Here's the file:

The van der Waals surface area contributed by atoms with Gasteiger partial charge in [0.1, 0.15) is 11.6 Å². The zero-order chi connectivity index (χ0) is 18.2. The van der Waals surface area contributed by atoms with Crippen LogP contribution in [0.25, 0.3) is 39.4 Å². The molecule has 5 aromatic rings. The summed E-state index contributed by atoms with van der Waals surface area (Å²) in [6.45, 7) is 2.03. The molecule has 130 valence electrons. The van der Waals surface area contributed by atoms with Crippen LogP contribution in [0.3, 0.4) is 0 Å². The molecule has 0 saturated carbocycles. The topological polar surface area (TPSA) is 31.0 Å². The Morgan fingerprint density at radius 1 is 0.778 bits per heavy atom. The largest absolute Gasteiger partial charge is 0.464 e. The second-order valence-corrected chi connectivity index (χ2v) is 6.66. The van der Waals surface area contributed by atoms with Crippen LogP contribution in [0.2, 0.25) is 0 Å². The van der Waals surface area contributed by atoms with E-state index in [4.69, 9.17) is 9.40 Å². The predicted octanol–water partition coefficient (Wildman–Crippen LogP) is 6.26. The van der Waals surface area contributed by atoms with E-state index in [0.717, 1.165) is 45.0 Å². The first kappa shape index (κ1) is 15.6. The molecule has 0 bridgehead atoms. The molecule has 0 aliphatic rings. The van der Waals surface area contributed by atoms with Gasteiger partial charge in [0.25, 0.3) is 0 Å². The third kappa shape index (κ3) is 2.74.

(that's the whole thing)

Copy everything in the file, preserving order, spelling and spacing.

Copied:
The van der Waals surface area contributed by atoms with Gasteiger partial charge in [0.1, 0.15) is 11.6 Å². The zero-order chi connectivity index (χ0) is 18.2. The van der Waals surface area contributed by atoms with Crippen LogP contribution in [0.25, 0.3) is 39.4 Å². The molecule has 5 aromatic rings. The summed E-state index contributed by atoms with van der Waals surface area (Å²) in [6.45, 7) is 2.03. The molecule has 130 valence electrons. The van der Waals surface area contributed by atoms with Crippen LogP contribution in [0.3, 0.4) is 0 Å². The molecule has 0 saturated carbocycles. The topological polar surface area (TPSA) is 31.0 Å². The Morgan fingerprint density at radius 1 is 0.778 bits per heavy atom. The largest absolute Gasteiger partial charge is 0.464 e. The second-order valence-corrected chi connectivity index (χ2v) is 6.66. The van der Waals surface area contributed by atoms with Crippen LogP contribution in [0.2, 0.25) is 0 Å². The van der Waals surface area contributed by atoms with E-state index in [4.69, 9.17) is 9.40 Å². The predicted octanol–water partition coefficient (Wildman–Crippen LogP) is 6.26. The van der Waals surface area contributed by atoms with E-state index in [0.717, 1.165) is 45.0 Å². The first kappa shape index (κ1) is 15.6. The molecule has 0 bridgehead atoms. The molecule has 0 aliphatic rings. The van der Waals surface area contributed by atoms with Gasteiger partial charge in [0.25, 0.3) is 0 Å². The third kappa shape index (κ3) is 2.74.